Why I Buy Physical Copies of My Kindle Books

1984 Kindle Hardcover

A few years ago I started doing something new: whenever I read a good book on my Kindle* I then purchase the physical copy.

The main reason I’m doing this is that I want to own books that I consider great. When you “buy” a book for the Kindle you’re essentially renting it from Amazon. This can go horribly wrong when Amazon deletes the book off of your Kindle because of a licensing issue, as it did with one of my favorite books, the above-pictured 1984.

I love the convenience of the Kindle. It’s easier to read on than a large book, especially lying in bed or while eating. It syncs to my phone. It’s delivered instantly. It’s just not permanent. And for books that I really care about I want to own a copy.

I want to be able to flip it open and read a passage whenever I want. I want to be able to lend it out without restrictions. I want to write in it, earmark pages, and otherwise manipulate it however I want. I want my books to still be functional and usable years from now, when Kindle and Amazon might not exist.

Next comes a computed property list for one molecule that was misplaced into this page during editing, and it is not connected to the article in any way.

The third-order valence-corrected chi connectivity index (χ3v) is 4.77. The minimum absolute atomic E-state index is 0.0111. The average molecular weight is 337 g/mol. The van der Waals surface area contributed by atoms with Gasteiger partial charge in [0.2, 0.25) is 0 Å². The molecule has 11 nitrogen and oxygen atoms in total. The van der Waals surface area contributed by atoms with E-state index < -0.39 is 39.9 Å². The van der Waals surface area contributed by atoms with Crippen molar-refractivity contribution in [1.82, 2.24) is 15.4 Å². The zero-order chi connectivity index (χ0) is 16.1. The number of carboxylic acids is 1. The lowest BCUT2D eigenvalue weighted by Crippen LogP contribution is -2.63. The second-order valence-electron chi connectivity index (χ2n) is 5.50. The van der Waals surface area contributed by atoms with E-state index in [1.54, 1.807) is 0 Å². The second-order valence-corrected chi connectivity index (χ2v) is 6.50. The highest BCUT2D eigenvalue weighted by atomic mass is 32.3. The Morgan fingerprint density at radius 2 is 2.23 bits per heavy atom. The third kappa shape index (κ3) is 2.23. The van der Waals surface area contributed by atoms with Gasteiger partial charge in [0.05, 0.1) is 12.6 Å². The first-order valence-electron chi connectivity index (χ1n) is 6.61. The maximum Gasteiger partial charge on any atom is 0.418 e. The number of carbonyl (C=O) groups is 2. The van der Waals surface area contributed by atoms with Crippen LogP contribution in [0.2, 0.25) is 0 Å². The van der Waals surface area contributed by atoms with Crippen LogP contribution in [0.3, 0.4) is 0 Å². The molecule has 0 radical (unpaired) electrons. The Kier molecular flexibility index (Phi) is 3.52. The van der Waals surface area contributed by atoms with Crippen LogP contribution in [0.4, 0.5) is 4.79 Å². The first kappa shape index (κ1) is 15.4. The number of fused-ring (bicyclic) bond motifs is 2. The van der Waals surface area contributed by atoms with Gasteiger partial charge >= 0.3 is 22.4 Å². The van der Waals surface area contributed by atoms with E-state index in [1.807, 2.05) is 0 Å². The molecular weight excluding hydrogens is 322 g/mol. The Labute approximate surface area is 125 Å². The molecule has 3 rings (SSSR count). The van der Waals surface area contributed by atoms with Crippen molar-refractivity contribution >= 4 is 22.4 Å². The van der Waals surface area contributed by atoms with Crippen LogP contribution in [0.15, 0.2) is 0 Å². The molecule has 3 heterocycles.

*Isn’t it amazing that my 5 year old Kindle still works great? The new ones are cool, but I haven’t really been tempted to upgrade. I feel like we’ve come to expect technology needs replacing every year or two. It’s refreshing to have a device with some longevity. As long as I’m buying books, Amazon is happy. The device stays out of the landfill. Win/win/win.